In statistics, data is defined as the facts and figures collected together for the purpose of analysis. It is divided into two broad categories, qualitative data, and quantitative data. Further, the qualitative data is sub-divided into nominal and ordinal data, while quantitative data is sub-classified as discrete and continuous data.

Quantitative data is data that contains numerical values and uses range. Many think that the types of quantitative data are more or less same, but they are different in the sense that **discrete data** contains finite values that have nothing in-between whereas **continuous data** contains data that can be measured, that includes fractions and decimals. Take a read of the article to know the difference between discrete and continuous data

## Content: Discrete Data Vs Continuous Data

### Comparison Chart

Basis for Comparison | Discrete Data | Continuous Data |
---|---|---|

Meaning | Discrete data is one that has clear spaces between values. | Continuous data is one that falls on a continuous sequence. |

Nature | Countable | Measurable |

Values | It can take only distinct or separate values. | It can take any value in some interval. |

Graphical Representation | Bar Graph | Histogram |

Tabulation is known as | Ungrouped frequency distribution. | Grouped frequency distribution. |

Classification | Mutually Inclusive | Mutually Exclusive |

Function graph | Shows isolated points | Shows connected points |

Example | Days of the week | Market price of a product |

### Definition of Discrete Data

The term discrete implies distinct or separate. So, discrete data refers to the type of quantitative data that relies on counts. It contains only finite values, whose subdivision is not possible. It includes only those values that can only be counted in whole numbers or integers and are separate which means the data cannot be broken down into fraction or decimal.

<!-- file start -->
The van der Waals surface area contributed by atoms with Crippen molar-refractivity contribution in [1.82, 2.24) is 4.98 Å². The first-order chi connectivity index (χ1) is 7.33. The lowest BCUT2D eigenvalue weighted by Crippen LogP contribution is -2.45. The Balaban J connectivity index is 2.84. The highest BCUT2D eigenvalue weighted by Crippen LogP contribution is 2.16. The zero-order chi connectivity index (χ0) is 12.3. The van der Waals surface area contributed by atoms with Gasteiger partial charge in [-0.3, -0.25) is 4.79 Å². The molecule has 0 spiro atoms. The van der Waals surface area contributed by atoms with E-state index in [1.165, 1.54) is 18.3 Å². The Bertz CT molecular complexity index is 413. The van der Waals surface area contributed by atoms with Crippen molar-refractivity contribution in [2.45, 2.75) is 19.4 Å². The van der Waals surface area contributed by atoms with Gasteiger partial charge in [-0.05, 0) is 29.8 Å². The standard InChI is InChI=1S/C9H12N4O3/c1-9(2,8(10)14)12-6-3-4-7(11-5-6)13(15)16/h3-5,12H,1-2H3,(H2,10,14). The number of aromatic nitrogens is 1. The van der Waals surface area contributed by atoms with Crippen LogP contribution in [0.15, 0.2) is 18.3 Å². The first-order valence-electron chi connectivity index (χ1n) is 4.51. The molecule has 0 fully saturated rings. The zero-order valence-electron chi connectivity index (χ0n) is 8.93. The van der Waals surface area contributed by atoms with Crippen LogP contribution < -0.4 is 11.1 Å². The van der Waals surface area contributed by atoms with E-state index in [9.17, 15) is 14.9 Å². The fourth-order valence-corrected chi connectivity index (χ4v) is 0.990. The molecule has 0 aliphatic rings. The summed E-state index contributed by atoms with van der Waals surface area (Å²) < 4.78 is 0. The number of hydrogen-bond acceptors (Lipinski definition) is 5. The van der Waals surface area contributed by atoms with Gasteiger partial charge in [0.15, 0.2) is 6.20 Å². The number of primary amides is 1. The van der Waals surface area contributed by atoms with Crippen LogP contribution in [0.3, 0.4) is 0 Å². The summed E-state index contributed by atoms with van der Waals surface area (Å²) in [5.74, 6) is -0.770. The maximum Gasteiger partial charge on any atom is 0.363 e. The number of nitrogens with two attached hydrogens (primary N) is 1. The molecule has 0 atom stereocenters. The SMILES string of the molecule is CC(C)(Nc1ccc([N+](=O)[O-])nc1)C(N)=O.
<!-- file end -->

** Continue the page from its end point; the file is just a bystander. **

**For example,** Number of students in the school, the number of cars in the parking lot, the number of computers in a computer lab, the number of animals in a zoo, etc.

### Definition of Continuous Data

Continuous data is described as an unbroken set of observations; that can be measured on a scale. It can take any numeric value, within a finite or infinite range of possible value. Statistically, range refers to the difference between highest and lowest observation. The continuous data can be broken down into fractions and decimal, i.e. it can be meaningfully subdivided into smaller parts according to the measurement precision.

**For Example,** Age, height or weight of a person, time taken to complete a task, temperature, time, money, etc.

## Key Differences Between Discrete and Continuous Data

The difference between discrete and continuous data can be drawn clearly on the following grounds:

- Discrete data is the type of data that has clear spaces between values. Continuous data is data that falls in a continuous sequence.
- Discrete data is countable while continuous data is measurable.
- Discrete data contains distinct or separate values. On the other hand, continuous data includes any value within range.
- Discrete data is graphically represented by bar graph whereas a histogram is used to represent continuous data graphically.
- Tabulation of discrete data, done against a single value, is called as an ungrouped frequency distribution. On the contrary, tabulation for continuous data, done against a group of value, called as grouped frequency distribution.
- Overlapping or mutually exclusive classification, such as 10-20, 20-30,.., etc. s done for continuous data. As opposed to, non-overlapping or mutually inclusive classification like 10-19,20-29,…., etc. is done for discrete data.
- In a graph of the discrete function, it shows distinct point which remains unconnected. Unlike, continuous function graph, the points are connected with an unbroken line

### Conclusion

Hence, with the above explanation and example, it would be quite clear that the two types of data are different. Discrete data expects a certain number of isolated values. In contrast to continuous data, which expects any value from a given range (without any breaks), and is related to physical measurement.

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